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Effort To Improve Diet, Exercise Of Students Results in Some Gains

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In the largest study of its kind, child-health researchers in four states set out over a three-year period to see whether they could improve the health and behavior of schoolchildren by altering their diet and exercise.

This month, they reported a limited but potentially far-reaching victory: Children in the targeted schools ate better and were more active than students at schools where no such effort was made.

They found no significant decreases, however, in blood cholesterol levels or blood pressure among the students in the intervention group compared with the control students.

The researchers say that even without such a finding, the healthy habits cultivated in the schools could bring about lifelong benefits. "These changes," the study concludes, "when spread across the entire school-based population, have the potential to produce long-term cardiovascular health benefits."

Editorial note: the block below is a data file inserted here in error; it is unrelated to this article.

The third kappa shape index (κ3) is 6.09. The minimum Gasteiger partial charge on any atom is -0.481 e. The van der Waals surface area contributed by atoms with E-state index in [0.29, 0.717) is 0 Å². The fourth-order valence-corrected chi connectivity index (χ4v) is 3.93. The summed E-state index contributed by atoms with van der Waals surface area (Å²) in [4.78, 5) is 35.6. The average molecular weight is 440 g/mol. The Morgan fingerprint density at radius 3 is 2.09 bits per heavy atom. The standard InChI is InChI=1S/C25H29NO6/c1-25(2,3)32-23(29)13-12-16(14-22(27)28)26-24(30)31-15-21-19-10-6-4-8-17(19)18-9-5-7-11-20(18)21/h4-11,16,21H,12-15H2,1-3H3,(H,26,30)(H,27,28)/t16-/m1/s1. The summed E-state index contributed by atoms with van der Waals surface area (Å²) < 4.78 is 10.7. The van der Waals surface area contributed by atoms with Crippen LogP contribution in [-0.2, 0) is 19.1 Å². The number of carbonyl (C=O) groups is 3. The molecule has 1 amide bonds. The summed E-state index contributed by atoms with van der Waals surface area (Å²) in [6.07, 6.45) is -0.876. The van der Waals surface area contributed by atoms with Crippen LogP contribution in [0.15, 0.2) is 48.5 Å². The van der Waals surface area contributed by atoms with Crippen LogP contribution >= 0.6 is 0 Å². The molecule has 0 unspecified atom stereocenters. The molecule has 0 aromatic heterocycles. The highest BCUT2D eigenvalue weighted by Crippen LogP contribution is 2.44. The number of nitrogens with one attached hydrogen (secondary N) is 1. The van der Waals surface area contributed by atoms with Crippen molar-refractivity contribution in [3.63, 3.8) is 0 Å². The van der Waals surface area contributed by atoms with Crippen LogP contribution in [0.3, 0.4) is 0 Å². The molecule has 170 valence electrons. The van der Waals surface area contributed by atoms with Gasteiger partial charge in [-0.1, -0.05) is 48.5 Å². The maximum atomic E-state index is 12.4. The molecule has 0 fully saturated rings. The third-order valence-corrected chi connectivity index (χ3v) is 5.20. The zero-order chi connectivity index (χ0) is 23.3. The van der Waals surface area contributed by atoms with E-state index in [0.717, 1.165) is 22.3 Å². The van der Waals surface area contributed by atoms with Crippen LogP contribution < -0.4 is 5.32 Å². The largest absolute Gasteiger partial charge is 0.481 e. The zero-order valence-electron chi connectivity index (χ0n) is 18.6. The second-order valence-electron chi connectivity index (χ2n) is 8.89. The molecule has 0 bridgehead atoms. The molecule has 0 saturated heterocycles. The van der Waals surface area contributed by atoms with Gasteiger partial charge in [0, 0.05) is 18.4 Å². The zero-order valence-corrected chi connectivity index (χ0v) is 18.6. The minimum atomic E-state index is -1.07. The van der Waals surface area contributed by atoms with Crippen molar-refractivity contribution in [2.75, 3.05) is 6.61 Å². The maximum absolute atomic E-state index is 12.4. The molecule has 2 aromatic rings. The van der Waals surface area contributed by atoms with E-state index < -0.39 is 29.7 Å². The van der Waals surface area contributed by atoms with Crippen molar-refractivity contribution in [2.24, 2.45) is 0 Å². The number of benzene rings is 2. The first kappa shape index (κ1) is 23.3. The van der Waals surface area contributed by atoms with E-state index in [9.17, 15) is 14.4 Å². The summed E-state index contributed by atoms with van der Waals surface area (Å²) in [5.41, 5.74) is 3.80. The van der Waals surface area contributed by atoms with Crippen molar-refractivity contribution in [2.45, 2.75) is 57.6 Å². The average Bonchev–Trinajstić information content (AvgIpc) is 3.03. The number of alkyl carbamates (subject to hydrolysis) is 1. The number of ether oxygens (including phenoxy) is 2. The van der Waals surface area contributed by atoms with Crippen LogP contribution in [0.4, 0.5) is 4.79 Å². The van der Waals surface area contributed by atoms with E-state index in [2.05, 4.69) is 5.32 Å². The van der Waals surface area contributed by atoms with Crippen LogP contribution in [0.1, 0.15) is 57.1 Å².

The study by researchers at several universities involved 5,106 students in 96 public schools from 12 districts in California, Louisiana, Minnesota, and Texas.

Over the course of three school years--starting in 1991, when the students were 3rd graders--the researchers overhauled school lunches and physical education classes at the 56 schools targeted for intervention. The efforts also included curricula addressing eating habits, exercise, and cigarette smoking. The costs to the schools were minimal.

Forty schools were treated as "controls" and underwent no program or curriculum changes related to the study.

At the end of the study, the researchers found that the programs at the 56 schools had significantly lowered the fat and cholesterol the children ate and boosted the amount of class time devoted to moderate and vigorous physical activity. The new eating pattern did not appear to slow the children's growth.

The study, called the Child and Adolescent Trial for Cardiovascular Health, was designed to explore ways to prevent heart disease. It was the largest field trial of a school-based health promotion ever, the researchers said in reporting their findings in the March 13 Journal of the American Medical Association.